Building Scientific Literacy

The Common Core State Standards, the lightning rod for every parents’ concerns about the education system, places more emphasis on reading informational texts than previous educational policies. In a lesson plan published by the New York Times (I didn’t previously know that the New York Times published lesson plans at all, so let’s take a moment to be excited about that!), a few teachers imagine their students reflecting on a “fiction vs. nonfiction smackdown” in education, one in which the new focus on informational texts detracts from students’ reading of fiction. The lesson plan is a remarkable because it asks students how they’d like to be taught, and what their opinions are on curriculum redesign. Too often, students are not consulted about these kinds of decisions, and I think involving students in a class discussion is a brilliant way to make them feel more engaged with pedagogy.

As I’ve been thinking about the Common Core State Standards, and about the emphasis on informational texts specifically, it’s become clear to me that this is one of the best things to come from the Common Core. I’m trained as a social scientist, and the lack of scientific literacy among so many people in this country is alarming. How many people that you know have shared a scientifically dubious “study” on Facebook? Quantitative skills are more important than ever in this day and age, and it can’t just be up to math teachers to make sure that kids are equipped to navigate this brave new world.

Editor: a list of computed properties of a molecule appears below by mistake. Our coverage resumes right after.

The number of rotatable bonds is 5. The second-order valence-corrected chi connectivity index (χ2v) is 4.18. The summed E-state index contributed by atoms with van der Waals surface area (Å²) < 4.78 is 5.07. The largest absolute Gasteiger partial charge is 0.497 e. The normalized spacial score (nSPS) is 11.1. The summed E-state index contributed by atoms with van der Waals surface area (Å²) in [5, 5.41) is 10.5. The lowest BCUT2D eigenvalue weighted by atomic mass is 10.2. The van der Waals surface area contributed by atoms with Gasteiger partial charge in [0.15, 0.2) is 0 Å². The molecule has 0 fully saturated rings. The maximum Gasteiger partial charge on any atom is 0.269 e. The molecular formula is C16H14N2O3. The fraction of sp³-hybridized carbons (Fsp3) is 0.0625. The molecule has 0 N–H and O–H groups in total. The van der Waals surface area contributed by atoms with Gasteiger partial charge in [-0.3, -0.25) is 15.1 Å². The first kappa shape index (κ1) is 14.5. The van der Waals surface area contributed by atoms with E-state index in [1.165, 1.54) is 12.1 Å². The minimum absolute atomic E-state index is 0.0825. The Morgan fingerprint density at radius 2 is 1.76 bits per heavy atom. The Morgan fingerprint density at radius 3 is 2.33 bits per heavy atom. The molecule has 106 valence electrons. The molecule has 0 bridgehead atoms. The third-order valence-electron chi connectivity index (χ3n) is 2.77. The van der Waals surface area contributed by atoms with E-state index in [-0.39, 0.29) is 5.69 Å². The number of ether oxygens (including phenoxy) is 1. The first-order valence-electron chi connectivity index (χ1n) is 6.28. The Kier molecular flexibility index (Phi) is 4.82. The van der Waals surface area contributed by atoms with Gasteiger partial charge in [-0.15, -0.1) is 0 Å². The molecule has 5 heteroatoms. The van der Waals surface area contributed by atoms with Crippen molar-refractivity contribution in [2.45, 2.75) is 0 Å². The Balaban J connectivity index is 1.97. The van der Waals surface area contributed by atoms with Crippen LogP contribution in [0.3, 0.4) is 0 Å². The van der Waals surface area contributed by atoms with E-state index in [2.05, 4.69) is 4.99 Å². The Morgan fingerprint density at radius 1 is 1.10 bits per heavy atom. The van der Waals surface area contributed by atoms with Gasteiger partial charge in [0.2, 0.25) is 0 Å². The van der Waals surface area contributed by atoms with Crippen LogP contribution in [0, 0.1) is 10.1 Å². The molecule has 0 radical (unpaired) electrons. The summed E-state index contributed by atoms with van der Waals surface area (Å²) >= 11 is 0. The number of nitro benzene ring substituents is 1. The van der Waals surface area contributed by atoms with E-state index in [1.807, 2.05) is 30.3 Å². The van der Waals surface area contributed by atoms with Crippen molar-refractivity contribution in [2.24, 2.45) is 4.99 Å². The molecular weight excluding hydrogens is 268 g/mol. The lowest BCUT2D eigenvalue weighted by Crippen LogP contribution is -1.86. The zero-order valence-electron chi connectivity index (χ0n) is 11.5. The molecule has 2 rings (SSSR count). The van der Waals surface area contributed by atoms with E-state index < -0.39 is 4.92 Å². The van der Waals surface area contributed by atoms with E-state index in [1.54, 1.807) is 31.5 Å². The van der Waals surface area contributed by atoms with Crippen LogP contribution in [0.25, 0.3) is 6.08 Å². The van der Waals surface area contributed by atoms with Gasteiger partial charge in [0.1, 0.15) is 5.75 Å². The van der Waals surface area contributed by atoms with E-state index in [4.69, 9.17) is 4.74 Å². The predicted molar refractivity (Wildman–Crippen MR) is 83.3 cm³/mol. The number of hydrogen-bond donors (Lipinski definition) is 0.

By making sure that kids read informational texts in English class, we’re preparing them to be responsible consumers of news and data. Misinformation abounds when anyone can publish online, and it’s the duty of educators to make sure that tomorrow’s citizens can read non-fiction texts and be able to interpret them.

Indeed, American schools are somewhat notorious for their lack of emphasis on quantitative skills. I would venture to say that many children graduate high school with only the barest knowledge of algebra, which they promptly disregard. If we’re going to stay competitive as a country, we’re going to need some scientists. We ought to expect more scientific engagement from our students.

Personally, I read little information texts in grade school. My English teachers focused on relatively unchallenging fiction stories, probably because the state tests always focused on those. As a result, most of my peers who didn’t keep up with the news had a difficult time forming arguments based on non-fiction information, understanding scientific texts, and generally evaluating the validity of non-fiction sources.

The more I think about this difficult political environment, the more convinced I am that the antidote to polarization is rational discourse, and rational discourse is made very difficult when non-fiction is not taught in schools. Fairy tales are nice, but we’re training citizens, so why not teach something that will improve civic engagement? Yes, even if it weren’t required by the Common Core State Standards, I would think that every teacher should be drawing from non-fiction sources. Everyone is better off in this country when people are more prepared to evaluate non-fiction information. For that reason, I’m strongly supportive of teaching kids non-fiction literature in schools as part of the Common Core.

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